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Discussion Starter · #19 ·
Hi, I am 24 and have just moved to NYC to return to college full-time. School began about 3 weeks ago. I am loving it, but have had a really bad bout of symptoms this last week. All of my misbehavior in terms of poor food choices and lack of sleep has caught up with me. What I do not know how to do is manage my triggers. I am aware of some of them, but not the majority of them. I do not know how to control my diet at all. I am already a vegetarian, but there is so much other than meat that can mess up people's systems. One of the hardest parts about dealing with this syndrome is that it seems that each person has to find his/her own particular way of eating. Argh! If I eat something "wrong," I do not know immediately. But I know eventually. This delay prevents me from being able to identify the culprit food. Are there any problem foods that most every IBSer should avoid? I am primarily a C. I am going to begin fiber supplements and have bought several boxes of herb tea (mint, chamomile). Dairy seems to be a definite no. What about wheat? Whey? What kind of bread should I eat? Rice: yes or no? Veggies? Fruits? Again, I know one has to make an individual diet, but if there are any commonalities I would love for students (or anyone else) to share. I usually eat on the run and I don't cook (yet). Everyone, thanks for your posts and the support!--Natalie
 
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Discussion Starter · #20 ·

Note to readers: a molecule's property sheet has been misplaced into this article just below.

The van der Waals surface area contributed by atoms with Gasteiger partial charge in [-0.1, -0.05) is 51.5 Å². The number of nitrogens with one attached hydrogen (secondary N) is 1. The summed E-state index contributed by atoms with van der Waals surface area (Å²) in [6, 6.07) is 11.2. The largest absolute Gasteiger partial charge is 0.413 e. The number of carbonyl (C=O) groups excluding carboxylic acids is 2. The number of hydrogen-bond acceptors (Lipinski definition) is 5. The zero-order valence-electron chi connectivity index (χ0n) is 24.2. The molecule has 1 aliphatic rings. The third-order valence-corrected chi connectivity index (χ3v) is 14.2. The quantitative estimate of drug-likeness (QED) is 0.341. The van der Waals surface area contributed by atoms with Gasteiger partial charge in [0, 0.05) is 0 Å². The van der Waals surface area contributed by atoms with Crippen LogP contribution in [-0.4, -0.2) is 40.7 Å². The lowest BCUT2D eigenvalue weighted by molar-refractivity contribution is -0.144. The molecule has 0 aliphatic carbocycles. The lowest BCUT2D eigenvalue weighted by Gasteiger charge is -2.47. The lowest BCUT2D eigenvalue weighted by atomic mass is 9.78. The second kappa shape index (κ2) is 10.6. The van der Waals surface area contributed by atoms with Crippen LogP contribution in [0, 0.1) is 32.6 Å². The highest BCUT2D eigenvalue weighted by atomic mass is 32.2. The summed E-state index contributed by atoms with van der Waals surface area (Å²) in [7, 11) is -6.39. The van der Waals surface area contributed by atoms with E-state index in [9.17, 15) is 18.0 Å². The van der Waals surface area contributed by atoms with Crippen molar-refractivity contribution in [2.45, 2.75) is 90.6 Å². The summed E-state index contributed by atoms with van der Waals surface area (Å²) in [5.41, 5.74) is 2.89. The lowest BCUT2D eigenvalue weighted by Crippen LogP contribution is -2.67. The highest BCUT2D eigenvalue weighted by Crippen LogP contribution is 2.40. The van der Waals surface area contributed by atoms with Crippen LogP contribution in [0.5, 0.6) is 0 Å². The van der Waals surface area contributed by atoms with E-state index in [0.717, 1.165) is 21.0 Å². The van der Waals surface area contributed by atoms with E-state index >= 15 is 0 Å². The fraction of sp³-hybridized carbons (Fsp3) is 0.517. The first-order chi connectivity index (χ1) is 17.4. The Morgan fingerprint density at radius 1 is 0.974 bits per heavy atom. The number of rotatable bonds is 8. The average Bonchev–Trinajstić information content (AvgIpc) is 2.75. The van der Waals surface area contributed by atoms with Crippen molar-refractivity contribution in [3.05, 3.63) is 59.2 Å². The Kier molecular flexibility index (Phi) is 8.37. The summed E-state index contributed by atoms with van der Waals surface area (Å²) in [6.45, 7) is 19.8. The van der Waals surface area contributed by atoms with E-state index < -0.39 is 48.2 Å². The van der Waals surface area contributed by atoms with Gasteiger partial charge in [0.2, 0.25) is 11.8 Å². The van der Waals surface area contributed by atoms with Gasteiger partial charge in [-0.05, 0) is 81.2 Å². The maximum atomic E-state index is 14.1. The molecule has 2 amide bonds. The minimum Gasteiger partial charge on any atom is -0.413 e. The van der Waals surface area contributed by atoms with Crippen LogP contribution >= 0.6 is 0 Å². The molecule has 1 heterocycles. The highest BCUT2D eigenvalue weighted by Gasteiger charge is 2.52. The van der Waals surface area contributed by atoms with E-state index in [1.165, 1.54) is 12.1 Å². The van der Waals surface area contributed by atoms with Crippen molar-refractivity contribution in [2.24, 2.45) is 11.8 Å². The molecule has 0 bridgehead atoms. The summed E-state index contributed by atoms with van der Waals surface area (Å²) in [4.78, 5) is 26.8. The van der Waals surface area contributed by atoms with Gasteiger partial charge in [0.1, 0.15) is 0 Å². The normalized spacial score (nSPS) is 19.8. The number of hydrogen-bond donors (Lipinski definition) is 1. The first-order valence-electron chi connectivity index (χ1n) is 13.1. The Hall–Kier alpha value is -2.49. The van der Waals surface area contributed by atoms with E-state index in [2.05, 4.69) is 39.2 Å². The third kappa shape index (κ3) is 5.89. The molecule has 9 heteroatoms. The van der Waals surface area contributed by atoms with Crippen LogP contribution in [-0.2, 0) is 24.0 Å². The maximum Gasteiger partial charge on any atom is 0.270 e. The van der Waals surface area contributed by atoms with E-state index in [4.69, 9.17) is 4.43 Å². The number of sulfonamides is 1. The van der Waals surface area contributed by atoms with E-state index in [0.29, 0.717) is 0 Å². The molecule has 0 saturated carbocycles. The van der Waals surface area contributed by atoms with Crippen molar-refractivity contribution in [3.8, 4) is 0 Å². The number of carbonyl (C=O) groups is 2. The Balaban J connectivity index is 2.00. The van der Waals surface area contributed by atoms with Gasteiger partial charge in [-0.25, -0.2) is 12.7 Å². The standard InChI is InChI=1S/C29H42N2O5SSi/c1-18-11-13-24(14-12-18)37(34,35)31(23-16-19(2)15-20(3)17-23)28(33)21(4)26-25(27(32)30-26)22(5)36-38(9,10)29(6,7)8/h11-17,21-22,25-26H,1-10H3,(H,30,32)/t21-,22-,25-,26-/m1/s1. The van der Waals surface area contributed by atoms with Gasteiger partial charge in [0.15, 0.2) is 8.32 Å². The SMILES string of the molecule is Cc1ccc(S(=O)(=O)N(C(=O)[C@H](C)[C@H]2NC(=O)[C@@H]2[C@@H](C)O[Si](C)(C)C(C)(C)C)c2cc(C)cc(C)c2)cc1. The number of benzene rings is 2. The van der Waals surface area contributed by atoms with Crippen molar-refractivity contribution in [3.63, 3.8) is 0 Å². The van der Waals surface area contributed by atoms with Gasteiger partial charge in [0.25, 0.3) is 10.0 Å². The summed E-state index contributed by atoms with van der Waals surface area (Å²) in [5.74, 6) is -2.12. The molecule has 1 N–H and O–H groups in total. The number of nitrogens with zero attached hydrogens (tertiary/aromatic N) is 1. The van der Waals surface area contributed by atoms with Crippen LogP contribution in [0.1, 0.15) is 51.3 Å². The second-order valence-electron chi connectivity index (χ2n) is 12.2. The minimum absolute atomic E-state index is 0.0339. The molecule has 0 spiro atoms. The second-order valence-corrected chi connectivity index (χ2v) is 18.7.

Sorry I took so long to respond - moot court work. So far I haven't told my professors that I have IBS but we basically have a non-verbal acknowledgement that I'm "sick" and may not be able to go to class sometimes. I understand about the "mentality" thing. Although they tell you that if you have any problems you can come and talk to one of the professors, it's really just fluff talk. Maybe if there's a death in the family or you have other family problems, they'll work with you but telling them you have IBS is something I don't think they'll understand or want to hear about at all. Plus, it's so hard to explain IBS and how it affects you they'll most likely will chalk it to stress. But who knows? Maybe where you are there is someone on the staff who is familiar with it and might help with exams and class attendance. But, I wouldn't tell unless it was to a professor I really got along with and that I trusted - or else you might end up being the 'joke of the school.' For the most part, I think that if I had told I probably should have done so in the first year. For me, it seems like it's too late and since most people are used to me now I don't see how it would help things. As long as I stay at the top half of the class, I'll be happy. I know this issue will be especially awkward when I do finally start working since no firm wants an associate who is sick more than well and it's not exactly something you would bring up in a job interview. At least I'll have my own office . . . maybe. Cross that bridge when I get to it.